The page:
EnterpriseTECH Student Diaries: Emily Clements

posted in: Entrepreneurship | 0
3D illustration of Interconnected neurons with electrical pulses.

As a PhD student in Neuroimaging, my work focuses on the Neuroscience of Entrepreneurship. Debate still exists over whether entrepreneurs are born or made, so my research aims to uncover if there is something different in the brains of those who think entrepreneurially. This research is a collaboration between the Entrepreneurship Institute and the Institute of Psychiatry, Psychology & Neuroscience at King’s College London.

Emily Clements

During my PhD, I developed the Entrepreneurial Brain Challenge to test the cognition and characteristics of entrepreneurs. I also wrote about the need for PhD students to develop entrepreneurial skills whether or not they choose to stay in academia. This post connected me with Dr Rebecca Myers. A scientist herself and Head of Education at Cambridge Judge Business School, Rebecca shares similar views about exposing scientists to the start-up world. After a stimulating conversation with Rebecca and the EnterpriseTECH cohort, I applied to the programme myself.

What I learnt from the EnterpriseTECH programme

Coming from a science background, my exposure to entrepreneurship so far has come from my observations and academic reading. What I really needed was the personal experience and practice in the start-up world which EnterpriseTECH offered. Placed in a team of five PhD students, we were matched with inventors of an early-stage technology, and a supervisor to guide our work. Our main aim was to test the commercial feasibility of their product in a new market.

The best part about the programme was the teamwork; the contrast between inventors, students and corporate supervisor which made for a stimulating team dynamic. Everyone had ideas and approaches that we could learn from. The key thing I learnt from our supervisor was the importance of getting out there and speaking to people, even when you feel completely out of your depth. As scientists, we are often regarded as experts in our line of work. This can lead to a lack of confidence in discussing a matter outside our remit, unless we know all the literature on the topic. As a neuroscientist working on a product rooted in materials science and speaking with professionals in the US Oil and Gas industry, I learnt to work completely out of my comfort zone. I also realised that I didn’t need to know every technical and scientific aspect of the product to know if it would sell.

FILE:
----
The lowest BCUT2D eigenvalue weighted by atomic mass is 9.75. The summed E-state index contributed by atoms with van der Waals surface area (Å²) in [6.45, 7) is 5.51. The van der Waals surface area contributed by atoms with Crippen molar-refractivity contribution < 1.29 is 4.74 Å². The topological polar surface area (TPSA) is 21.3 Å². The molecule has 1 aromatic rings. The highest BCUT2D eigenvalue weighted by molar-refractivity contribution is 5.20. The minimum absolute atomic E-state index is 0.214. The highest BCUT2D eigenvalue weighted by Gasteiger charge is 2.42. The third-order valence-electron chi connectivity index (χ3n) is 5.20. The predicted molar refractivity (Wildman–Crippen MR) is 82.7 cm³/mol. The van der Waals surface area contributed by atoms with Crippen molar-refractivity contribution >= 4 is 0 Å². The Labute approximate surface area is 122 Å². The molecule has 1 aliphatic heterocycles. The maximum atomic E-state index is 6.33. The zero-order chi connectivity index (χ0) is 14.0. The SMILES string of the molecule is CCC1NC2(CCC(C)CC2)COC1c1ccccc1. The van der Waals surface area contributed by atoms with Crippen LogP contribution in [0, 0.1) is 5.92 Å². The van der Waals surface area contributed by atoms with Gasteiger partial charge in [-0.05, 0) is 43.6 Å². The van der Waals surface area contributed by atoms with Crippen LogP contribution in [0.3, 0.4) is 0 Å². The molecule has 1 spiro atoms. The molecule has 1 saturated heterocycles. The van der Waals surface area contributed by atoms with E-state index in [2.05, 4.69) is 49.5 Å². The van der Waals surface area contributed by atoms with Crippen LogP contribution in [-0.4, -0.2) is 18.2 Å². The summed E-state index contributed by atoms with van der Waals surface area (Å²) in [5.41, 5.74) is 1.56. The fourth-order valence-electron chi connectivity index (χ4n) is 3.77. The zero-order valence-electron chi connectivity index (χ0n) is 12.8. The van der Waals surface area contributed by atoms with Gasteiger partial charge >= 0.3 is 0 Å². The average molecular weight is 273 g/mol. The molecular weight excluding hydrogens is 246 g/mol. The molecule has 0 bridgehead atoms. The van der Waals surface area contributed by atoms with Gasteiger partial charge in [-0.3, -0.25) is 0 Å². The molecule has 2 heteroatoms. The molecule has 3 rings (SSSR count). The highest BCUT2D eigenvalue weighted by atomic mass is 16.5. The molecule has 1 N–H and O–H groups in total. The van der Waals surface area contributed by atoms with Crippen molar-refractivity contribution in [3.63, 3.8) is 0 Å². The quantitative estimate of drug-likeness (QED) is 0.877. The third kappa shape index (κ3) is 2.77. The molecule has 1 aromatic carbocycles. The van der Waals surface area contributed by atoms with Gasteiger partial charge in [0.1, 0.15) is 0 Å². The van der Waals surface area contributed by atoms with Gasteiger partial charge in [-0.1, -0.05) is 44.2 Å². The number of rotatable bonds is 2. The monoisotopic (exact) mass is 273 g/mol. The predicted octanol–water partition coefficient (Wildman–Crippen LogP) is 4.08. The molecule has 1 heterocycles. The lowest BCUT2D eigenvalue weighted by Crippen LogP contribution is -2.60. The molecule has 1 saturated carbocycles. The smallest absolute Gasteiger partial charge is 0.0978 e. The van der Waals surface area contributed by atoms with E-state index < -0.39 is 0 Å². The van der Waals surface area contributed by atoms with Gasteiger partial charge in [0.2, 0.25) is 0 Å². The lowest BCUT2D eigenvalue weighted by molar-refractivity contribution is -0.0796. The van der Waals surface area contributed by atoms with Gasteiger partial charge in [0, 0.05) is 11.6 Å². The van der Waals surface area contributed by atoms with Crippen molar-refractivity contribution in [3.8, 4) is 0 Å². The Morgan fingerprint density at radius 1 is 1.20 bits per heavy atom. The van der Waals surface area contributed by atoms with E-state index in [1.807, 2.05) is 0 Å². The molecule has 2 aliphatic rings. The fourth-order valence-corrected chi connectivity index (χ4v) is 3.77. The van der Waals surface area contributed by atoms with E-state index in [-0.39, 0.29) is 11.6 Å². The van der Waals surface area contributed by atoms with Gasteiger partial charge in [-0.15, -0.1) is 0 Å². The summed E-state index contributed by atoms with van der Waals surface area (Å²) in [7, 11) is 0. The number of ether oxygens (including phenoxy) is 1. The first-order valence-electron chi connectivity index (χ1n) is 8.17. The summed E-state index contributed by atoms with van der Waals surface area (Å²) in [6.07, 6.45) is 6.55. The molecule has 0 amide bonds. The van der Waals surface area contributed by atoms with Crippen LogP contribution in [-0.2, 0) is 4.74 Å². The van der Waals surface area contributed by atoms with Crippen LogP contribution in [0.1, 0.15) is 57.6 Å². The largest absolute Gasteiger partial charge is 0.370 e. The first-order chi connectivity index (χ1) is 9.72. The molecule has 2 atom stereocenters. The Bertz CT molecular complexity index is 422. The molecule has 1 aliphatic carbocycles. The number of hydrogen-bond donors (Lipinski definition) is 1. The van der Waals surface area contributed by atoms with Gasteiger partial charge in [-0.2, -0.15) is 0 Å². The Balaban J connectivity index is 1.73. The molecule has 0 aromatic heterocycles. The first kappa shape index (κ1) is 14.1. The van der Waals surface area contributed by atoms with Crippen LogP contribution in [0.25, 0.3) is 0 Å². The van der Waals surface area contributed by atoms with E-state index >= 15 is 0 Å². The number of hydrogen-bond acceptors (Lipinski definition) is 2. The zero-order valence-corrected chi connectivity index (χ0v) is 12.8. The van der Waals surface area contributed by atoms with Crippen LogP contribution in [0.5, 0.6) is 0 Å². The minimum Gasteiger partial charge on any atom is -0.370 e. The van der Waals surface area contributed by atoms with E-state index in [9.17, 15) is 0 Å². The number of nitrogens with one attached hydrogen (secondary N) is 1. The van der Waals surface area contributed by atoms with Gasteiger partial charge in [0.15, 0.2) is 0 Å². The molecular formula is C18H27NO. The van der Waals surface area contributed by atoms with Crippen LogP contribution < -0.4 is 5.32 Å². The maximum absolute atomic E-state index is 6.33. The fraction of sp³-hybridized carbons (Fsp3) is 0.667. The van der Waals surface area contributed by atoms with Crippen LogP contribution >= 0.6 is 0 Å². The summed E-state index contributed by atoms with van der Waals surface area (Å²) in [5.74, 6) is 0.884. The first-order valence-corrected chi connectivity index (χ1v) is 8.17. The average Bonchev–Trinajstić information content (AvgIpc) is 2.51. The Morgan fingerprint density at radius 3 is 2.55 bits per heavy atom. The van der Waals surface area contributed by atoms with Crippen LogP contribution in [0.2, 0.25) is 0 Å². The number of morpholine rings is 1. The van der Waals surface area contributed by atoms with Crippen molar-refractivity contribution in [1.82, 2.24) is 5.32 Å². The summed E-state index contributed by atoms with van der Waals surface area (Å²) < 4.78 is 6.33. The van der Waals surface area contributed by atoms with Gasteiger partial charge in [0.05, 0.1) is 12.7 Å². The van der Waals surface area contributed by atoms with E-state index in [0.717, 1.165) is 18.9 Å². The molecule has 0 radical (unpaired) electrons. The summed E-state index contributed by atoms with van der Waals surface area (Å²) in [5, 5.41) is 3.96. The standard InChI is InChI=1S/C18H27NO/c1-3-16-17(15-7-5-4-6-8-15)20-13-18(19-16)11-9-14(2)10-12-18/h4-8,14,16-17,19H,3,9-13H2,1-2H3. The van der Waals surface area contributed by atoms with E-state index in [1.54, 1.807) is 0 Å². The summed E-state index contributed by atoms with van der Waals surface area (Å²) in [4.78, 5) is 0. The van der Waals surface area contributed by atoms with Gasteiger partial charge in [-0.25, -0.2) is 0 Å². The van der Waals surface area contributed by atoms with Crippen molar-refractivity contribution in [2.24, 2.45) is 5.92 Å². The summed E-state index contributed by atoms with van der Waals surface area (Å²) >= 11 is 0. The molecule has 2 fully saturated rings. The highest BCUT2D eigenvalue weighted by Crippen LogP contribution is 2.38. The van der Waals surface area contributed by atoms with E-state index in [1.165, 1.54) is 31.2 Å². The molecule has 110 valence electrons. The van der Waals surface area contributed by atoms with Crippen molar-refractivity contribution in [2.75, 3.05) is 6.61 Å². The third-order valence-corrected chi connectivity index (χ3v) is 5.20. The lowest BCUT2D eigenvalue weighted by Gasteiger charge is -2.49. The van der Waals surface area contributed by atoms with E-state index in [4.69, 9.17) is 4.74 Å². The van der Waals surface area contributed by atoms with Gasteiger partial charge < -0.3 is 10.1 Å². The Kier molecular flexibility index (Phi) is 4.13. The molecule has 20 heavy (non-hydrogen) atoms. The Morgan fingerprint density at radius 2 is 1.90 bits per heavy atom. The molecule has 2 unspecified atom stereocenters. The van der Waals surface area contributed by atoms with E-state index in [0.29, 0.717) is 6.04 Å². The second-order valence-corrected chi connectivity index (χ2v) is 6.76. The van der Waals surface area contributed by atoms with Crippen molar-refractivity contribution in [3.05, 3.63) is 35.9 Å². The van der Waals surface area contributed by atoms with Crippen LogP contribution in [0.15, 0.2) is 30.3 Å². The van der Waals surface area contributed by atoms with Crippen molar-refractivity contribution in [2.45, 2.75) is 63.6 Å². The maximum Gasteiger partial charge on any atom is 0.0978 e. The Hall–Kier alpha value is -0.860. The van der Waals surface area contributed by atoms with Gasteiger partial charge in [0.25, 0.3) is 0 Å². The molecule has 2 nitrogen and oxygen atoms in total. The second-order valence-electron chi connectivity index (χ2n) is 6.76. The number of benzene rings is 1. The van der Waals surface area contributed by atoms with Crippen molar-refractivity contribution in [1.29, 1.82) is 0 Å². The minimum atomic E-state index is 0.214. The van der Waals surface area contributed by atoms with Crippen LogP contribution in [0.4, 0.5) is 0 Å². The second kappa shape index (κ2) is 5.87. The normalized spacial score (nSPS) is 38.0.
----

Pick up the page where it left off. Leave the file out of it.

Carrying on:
The most interesting part to me was seeing the real-world experience of how you explore an idea with potential customers (and competition). In research we are open and collaborative, and while this exists to an extent in the commercial world, we were quick to realise that conversations must be handled with much more caution, diplomacy, and care. I found navigating these conversations fascinating and I enjoyed seeing my team’s ability to gain the insight we needed. I saw first-hand how our conversations with key stakeholders made the inventors pivot on the approach and marketing of their idea.

My key learning however was overcoming imposter syndrome. I was served a triple whammy – with my first exposure to an enterprise course, on a science product I knew nothing about, as the only non-Cambridge student. However, once we began our research and conversations as a team, I quickly saw how beneficial diversity of thought can be. Moreover, I think operating as an ‘imposter’ can help you realise what your key attributes really are, and even more importantly the skills you can gain and learn from others. If we constantly operate in a closed bubble (the same university, discipline, or career) we miss out on so much insight from the ways others operate and work.

My future goals

After EnterpriseTECH, I feel even more motivated to continue gaining my own entrepreneurial skills. I think the main barrier to entrepreneurship for scientists can be our mindset, the lack of confidence in knowing ‘enough’ about the commercial world or how to navigate it. Any scientist can learn about business plans and financial models, that’s the easy part. The tougher and most essential part is gaining direct experience and recognising the ability in oneself to be entrepreneurial.

I recommend and encourage any PhD student or researcher to take every opportunity to develop skills outside academia. Whether interested in starting a business or just looking to be a change-maker within your organisation, enrolling in programmes aimed at building your entrepreneurial skills is a great place to start.

Emily Clements joined EnterpriseTECH in 2020. Find out more about the programme >

Emily Clements

Emily Clements

Emily Clements, Research Assistant for The Neuroscience of Entrepreneurship & Neuroimaging PhD Candidate
Emily Clements

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